Developing no-till powerhouse Brazil has an image problem, ag industry officials say.

Speaking at the Global Agribusiness Forum in July, government and industry representatives say the country has been unfairly maligned by the international community.

Brazil has the second-most acres in no-till production (106.2 million) after the United States (108.8 million), according to research published earlier this year. That equates to about 18% of Brazil’s total agricultural production land, compared to about 21% of U.S. land in continuous no-till, according to the USDA.

The country uses about 30% of its land area for production and preserves about 60% for native vegetation. Of that 60%, about 30% is located on rural properties owned by producers, says Bruno Barcelos Lucchi, the technical director for the Brazilian Confederation of Agriculture and Livestock (CNA).

“This shows the commitment of Brazilian rural producers to preserving the environment,” Barcelos Lucchi says.

The country also has exceeded carbon reduction goals (under the government’s ABC plan) by 15% since 2018. The country also uses less water to produce its agriculture.

“We have a history of the development of production allied with preservation,” he says. "[It’s] difficult to convey this image, not only in Brazil, but also abroad, because there’s a lot of attacks on the Brazilian agriculture segment.”

Deforestation gives the country an unfair black eye, Barcelos Lucchi says. The growers’ group statistics say 0.9% of all land is subject to illegal deforestation. Brazil’s agricultural prospects are tied with its economically developing present, Barcelos Lucchi says. That requires both better enforcement against illegal deforestation, as well as increasing economic opportunity for those living in sensitive areas.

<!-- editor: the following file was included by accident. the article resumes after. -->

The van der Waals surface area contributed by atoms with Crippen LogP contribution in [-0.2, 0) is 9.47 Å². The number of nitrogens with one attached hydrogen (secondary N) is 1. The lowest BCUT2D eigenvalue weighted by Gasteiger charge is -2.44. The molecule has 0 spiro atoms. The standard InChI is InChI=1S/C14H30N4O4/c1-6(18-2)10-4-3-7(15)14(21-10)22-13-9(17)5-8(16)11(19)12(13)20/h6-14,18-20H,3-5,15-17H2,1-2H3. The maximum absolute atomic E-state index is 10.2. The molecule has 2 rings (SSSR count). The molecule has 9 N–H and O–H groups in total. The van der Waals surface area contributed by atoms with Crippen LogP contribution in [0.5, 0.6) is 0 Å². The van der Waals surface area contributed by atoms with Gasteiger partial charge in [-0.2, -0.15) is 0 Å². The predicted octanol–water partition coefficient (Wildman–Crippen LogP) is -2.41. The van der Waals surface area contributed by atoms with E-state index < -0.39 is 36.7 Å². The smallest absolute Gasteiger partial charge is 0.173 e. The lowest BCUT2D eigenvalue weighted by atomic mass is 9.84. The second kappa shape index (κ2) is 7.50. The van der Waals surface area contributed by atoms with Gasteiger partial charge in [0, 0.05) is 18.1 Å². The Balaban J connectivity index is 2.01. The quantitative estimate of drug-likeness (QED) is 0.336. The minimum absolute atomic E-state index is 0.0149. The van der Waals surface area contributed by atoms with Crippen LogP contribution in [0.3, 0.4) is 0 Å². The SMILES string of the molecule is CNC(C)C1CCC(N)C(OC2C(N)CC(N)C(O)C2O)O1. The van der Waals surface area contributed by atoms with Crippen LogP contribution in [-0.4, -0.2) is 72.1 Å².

“We do have problems,” says CropLife Brazil President Christian Lohbauer. “We have illegal mining, deforestation, yes we do. Do we have illegal logging? Sure, we do. There are people who don’t employ good production practices, absolutely. But the agribusiness has been built around a sustainable view.”

Lohbauer mentioned a number of practices already flourishing in Brazil — including direct planting (no-till), capturing nitrogen in the soil and using animal waste — but much of the world doesn't know about these advancements.

Increasing populations demand more food, Lohbauer points out. At the same time, people, including growers, want to protect the environment.

“What is sustainability, after all?” he asked. “The resources are limited. Period. How can we use resources wisely so we can maintain life and biodiversity?”

Ultimately, technology is the answer, Lohbauer says.

“The responses are in the technology, and technology means a lot,” he says.

Biotechnology is likely part of the solution, Lohbauer says. At the same time, he’s concerned about intersection between intellectual property and agricultural productivity.

“If people have their farm and want to set it on fire, they can do it,” he says. “But what they can’t do, what they aren’t allowed to do, is get a biological commercial product, copy it and spray it without paying the rights of the company that holds the patent on that product.”

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